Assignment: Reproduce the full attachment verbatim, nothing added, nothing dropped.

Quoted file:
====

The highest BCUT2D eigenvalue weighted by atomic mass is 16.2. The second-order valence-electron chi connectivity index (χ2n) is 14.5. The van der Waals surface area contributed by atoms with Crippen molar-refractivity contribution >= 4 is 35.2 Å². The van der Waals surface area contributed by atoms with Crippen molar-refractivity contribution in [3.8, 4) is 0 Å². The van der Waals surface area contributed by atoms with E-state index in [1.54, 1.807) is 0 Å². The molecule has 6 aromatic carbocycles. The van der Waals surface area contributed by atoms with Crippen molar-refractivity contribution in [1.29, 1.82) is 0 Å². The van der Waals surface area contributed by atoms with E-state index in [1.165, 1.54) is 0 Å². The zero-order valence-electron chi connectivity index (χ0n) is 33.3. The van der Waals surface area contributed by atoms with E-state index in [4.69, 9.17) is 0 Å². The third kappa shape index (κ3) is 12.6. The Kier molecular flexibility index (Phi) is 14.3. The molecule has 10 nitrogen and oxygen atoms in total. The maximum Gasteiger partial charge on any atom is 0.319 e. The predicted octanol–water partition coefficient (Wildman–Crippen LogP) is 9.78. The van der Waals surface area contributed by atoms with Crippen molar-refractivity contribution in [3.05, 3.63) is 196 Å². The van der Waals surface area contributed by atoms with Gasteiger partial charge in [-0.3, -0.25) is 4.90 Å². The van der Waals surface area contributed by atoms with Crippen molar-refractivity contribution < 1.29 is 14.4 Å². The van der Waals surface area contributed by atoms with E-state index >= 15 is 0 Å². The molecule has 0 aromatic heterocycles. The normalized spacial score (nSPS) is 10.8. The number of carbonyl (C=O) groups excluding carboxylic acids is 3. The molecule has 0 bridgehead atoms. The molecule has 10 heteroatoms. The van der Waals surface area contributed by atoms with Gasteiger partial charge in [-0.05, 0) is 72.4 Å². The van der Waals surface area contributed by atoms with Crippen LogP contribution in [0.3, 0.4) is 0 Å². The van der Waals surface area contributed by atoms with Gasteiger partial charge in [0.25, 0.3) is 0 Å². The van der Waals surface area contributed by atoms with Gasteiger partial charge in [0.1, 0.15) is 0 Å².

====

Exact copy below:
The highest BCUT2D eigenvalue weighted by atomic mass is 16.2. The second-order valence-electron chi connectivity index (χ2n) is 14.5. The van der Waals surface area contributed by atoms with Crippen molar-refractivity contribution >= 4 is 35.2 Å². The van der Waals surface area contributed by atoms with Crippen molar-refractivity contribution in [3.8, 4) is 0 Å². The van der Waals surface area contributed by atoms with E-state index in [1.54, 1.807) is 0 Å². The molecule has 6 aromatic carbocycles. The van der Waals surface area contributed by atoms with Crippen molar-refractivity contribution in [1.29, 1.82) is 0 Å². The van der Waals surface area contributed by atoms with E-state index in [1.165, 1.54) is 0 Å². The zero-order valence-electron chi connectivity index (χ0n) is 33.3. The van der Waals surface area contributed by atoms with E-state index in [4.69, 9.17) is 0 Å². The third kappa shape index (κ3) is 12.6. The Kier molecular flexibility index (Phi) is 14.3. The molecule has 10 nitrogen and oxygen atoms in total. The maximum Gasteiger partial charge on any atom is 0.319 e. The predicted octanol–water partition coefficient (Wildman–Crippen LogP) is 9.78. The van der Waals surface area contributed by atoms with Crippen molar-refractivity contribution in [3.05, 3.63) is 196 Å². The van der Waals surface area contributed by atoms with Gasteiger partial charge in [-0.3, -0.25) is 4.90 Å². The van der Waals surface area contributed by atoms with Crippen molar-refractivity contribution < 1.29 is 14.4 Å². The van der Waals surface area contributed by atoms with E-state index >= 15 is 0 Å². The molecule has 0 aromatic heterocycles. The normalized spacial score (nSPS) is 10.8. The number of carbonyl (C=O) groups excluding carboxylic acids is 3. The molecule has 0 bridgehead atoms. The molecule has 10 heteroatoms. The van der Waals surface area contributed by atoms with Gasteiger partial charge in [-0.05, 0) is 72.4 Å². The van der Waals surface area contributed by atoms with Crippen LogP contribution in [0.3, 0.4) is 0 Å². The van der Waals surface area contributed by atoms with Gasteiger partial charge in [0.25, 0.3) is 0 Å². The van der Waals surface area contributed by atoms with Gasteiger partial charge in [0.1, 0.15) is 0 Å².